Bringing Back Power to Puerto Rico
The effects of 2017 Hurricanes Irma and Maria caused the longest blackout in U.S. history, leaving most of the U.S. Virgin Islands’ 106,405 people and all of Puerto Rico’s 3.3 million without power.
In addition to providing traditional support, the Federal Emergency Management Agency (FEMA) undertook unprecedented roles in helping with grid restoration and disaster recovery. An April 2019 report from the U.S. Government Accountability Office (GAO) outlined the federal support provided by FEMA and the U.S. Army Corps of Engineers (USACE).
In the Virgin Islands, the two hurricanes damaged more than 90 percent of the U.S. Virgin Islands Water and Power Authority’s aboveground power lines and more than 20 percent of its generation capacity. It took roughly five months for power to be restored to eligible customers in the U.S. Virgin Islands.
The scale of the damage to the power grid in Puerto Rico following Irma and Maria was exacerbated by the fact that the Puerto Rico Electric Power Authority (PREPA) was insolvent before the hurricanes and canceled its vegetation management program, which contributed to additional infrastructure destruction during the hurricanes. PREPA is a monopoly supplier of electricity in Puerto Rico, serving approximately 1.5 million customers, and it was approximately $9 billion in debt prior to the 2017 hurricane season.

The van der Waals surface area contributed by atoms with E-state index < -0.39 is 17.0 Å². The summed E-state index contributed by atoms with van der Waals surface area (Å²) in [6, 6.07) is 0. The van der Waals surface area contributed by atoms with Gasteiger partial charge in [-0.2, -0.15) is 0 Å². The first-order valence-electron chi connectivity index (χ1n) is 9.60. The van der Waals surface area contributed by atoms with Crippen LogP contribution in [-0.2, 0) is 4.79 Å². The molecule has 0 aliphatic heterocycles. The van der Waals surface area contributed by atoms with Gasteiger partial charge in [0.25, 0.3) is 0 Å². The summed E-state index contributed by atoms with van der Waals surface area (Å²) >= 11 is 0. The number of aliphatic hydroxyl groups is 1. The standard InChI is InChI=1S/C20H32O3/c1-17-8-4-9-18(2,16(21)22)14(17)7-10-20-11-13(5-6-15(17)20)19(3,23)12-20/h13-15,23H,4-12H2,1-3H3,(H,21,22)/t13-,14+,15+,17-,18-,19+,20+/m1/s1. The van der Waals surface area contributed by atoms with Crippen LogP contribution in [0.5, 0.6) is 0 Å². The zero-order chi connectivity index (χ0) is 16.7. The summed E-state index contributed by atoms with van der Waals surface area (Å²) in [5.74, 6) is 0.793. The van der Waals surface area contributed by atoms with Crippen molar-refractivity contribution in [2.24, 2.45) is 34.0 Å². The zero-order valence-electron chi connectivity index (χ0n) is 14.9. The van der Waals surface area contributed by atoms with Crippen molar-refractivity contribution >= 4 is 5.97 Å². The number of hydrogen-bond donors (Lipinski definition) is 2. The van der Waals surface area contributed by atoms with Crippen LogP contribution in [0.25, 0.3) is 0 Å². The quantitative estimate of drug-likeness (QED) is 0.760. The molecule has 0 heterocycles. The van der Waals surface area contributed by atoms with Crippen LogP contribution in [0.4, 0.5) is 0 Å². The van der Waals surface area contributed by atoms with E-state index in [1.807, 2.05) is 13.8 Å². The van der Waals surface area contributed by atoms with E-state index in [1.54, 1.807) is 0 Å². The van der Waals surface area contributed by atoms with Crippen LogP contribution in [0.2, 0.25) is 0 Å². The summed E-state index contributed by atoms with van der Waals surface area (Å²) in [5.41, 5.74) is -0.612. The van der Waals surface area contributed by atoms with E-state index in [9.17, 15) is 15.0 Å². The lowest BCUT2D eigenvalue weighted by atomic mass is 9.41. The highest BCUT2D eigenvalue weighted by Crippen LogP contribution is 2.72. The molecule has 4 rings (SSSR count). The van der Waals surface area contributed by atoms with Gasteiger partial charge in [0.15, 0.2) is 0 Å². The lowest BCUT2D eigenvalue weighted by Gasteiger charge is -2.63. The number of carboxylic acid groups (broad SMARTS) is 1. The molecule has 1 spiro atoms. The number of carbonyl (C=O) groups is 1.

PREPA’s electric power infrastructure “was known to be in poor condition, largely due to underinvestment and poor maintenance practices,” the GAO report noted. The fact that PREPA’s workers were also victims dealing with the hurricanes’ aftermath hampered the utility company’s ability to restore power.
It took roughly 11 months for power to be restored to all customers with structures deemed safe for power restoration. However, in some instances, electricity service is supported by temporary generators powering microgrids, including for the island municipalities of Vieques and Culebra.
Power restoration in Puerto Rico and the U.S. Virgin Islands faced several additional logistical challenges, including transporting personnel, equipment, and materials to the islands when neither ports nor airports had power.
Furthermore, the sequence of three hurricanes making landfall in the U.S. mainland in 2017 led to shortages of materials. In some cases, materials were available only as they were manufactured. In addition, neither FEMA nor the USACE anticipated the extensive role they would play in grid restoration—leaving the agencies unprepared and without contracts in place.
As a result, FEMA’s after-action report outlines its plans to establish a standing interagency Power Task Force to coordinate with the U.S. Department of Energy, USACE, and state and local governments. The initiative will also provide crisis planning for the energy sector emergency support function to aid power restoration during future national response efforts.